July 6, 2016
Construction projects on more than 32,000 acres of land in Linn County could be significantly restricted unless the Federal Emergency Management Agency and the National Marine Fisheries Services can come to terms with issues surrounding implementation of the Endangered Species Act.
At this point, communities are being advised to stop all development in areas that are at risk of flooding once every 100 years, beginning in 2018. In Linn County, that could affect more than 5,300 tax lots.
“This could be a $3 billion problem,” Linn County Commissioner Roger Nyquist said. “In coming years, buildable property could be worth $100,000 per acre. If we put 32,000 acres off limits to construction, that’s more than $3 billion.”
In 2009, FEMA was sued in U.S. District Court for failing to ensure that the National Flood Insurance Program — on which more than 271 Oregon communities rely — complies with the Endangered Species Act.
In a settlement agreement, FEMA is required to consult with the National Marine Fisheries Services and propose changes to the program through Reasonable and Prudent Alternatives (RPA).
Nyquist said the proposal is so new, federal agencies are “making stuff up as they go along.”
At this time, FEMA is saying that the non-buildable area is 170 feet from the normal high water line if the property lies within the 100-year floodplain.
“And to our knowledge, there isn’t anything being done in terms of mitigation for harm caused by this ruling,” Nyquist said.
Linn County and FEMA have had a contentious relationship for several years, in part because the Board of Commissioners believe FEMA does not use the most accurate methods to determine flood plains.
Linn County uses an advanced laser-based system that can calculate elevations within inches and believes that is the standard by which FEMA should work.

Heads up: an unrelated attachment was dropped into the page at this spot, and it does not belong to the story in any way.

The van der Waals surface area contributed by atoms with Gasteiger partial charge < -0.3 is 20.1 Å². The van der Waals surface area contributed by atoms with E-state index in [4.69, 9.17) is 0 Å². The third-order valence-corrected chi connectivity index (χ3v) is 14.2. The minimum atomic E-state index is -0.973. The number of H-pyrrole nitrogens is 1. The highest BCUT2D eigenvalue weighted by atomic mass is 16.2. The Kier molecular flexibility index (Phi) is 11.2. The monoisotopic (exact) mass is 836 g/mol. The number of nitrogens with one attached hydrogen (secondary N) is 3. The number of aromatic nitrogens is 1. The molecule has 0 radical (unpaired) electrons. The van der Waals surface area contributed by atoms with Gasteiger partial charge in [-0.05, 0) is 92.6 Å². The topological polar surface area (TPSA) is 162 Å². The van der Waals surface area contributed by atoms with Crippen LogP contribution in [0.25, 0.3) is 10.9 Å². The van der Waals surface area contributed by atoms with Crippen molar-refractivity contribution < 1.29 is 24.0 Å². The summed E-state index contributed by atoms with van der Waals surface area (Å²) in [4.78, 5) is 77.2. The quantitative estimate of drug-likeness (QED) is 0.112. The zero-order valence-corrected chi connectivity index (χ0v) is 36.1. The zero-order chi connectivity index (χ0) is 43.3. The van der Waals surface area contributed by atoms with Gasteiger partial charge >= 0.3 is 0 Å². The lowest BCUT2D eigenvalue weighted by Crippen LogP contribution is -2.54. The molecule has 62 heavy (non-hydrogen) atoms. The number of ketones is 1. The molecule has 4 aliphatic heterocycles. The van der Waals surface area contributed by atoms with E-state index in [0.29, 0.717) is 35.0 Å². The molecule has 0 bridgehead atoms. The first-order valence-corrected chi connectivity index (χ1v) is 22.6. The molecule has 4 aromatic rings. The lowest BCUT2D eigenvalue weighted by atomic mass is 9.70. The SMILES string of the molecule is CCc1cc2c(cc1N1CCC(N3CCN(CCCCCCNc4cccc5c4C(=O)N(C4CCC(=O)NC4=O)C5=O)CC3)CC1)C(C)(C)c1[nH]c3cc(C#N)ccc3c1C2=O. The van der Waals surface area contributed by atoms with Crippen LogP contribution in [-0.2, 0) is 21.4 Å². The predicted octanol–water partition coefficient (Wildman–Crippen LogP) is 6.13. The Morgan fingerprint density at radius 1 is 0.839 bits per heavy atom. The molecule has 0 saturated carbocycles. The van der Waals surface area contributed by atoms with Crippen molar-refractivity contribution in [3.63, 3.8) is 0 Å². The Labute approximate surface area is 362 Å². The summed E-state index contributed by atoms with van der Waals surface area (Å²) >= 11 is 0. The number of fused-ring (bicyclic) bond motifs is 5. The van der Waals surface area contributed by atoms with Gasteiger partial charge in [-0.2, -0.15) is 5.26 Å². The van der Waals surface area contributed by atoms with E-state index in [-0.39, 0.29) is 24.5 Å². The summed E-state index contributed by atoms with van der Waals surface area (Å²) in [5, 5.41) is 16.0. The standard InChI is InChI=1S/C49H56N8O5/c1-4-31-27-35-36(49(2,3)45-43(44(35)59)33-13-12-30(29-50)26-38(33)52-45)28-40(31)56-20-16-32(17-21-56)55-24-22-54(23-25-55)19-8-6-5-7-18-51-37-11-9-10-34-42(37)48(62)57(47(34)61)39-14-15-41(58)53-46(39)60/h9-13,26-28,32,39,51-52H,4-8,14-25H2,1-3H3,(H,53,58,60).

“To say the least, we are very concerned about the financial consequences to many Linn County residents,” Nyquist said.
Last week, Oregon’s congressional delegation sent a letter to FEMA administrator Craig Fugate, urging him to implement changes to the National Flood Insurance Program.
Drafted by Rep. Peter DeFazio, it was signed by Senators Ron Wyden and Jeff Merkley and Representatives Earl Blumenauer, Kurt Schrader and Suzanne Bonamici.
The letter states, “In Oregon, 271 communities depend on the National Flood Insurance Program to provide flood insurance. The many waterways that contribute to Oregon’s natural beauty and robust economy also make our state prone to flooding.
“Given the reach and importance of the NFIP in Oregon, it is essential that it is administered with the utmost transparency and clarity. With some of the strongest land use laws in the country, Oregonians deserve a collaborative process with FEMA on National Flood Insurance Program Reasonable and Prudent Alternatives implementation — one that addresses protection of salmon and steelhead habitat, but is also economically and socially feasible.”
The letter also points out that the Reasonable and Prudent Alternatives would force FEMA to regulate land use, “which is beyond FEMA’s legal authority related to floodplain management.”
According to the letter, communities are to be given two options: Voluntarily impose a temporary moratorium on all floodplain development that adversely impacts Endangered Species Act listed species or their habitat; or voluntarily implement the interim measures found in RPA element.
“Communities cannot be expected to implement these or any other measures without thorough guidance and consultation with FEMA,” the letter continued.
Oregon is not the only state affected by the court ruling. Other lawsuits have been filed in regions throughout the country.
The Oregon Department of Land Conservation and Development has notified communities that it will hold a series of workshops and presentations that focus on the issue.
It also will offer guidance, model local ordinances, grants and technical assistance.
Contact Linn County reporter Alex Paul at 541-812-6114.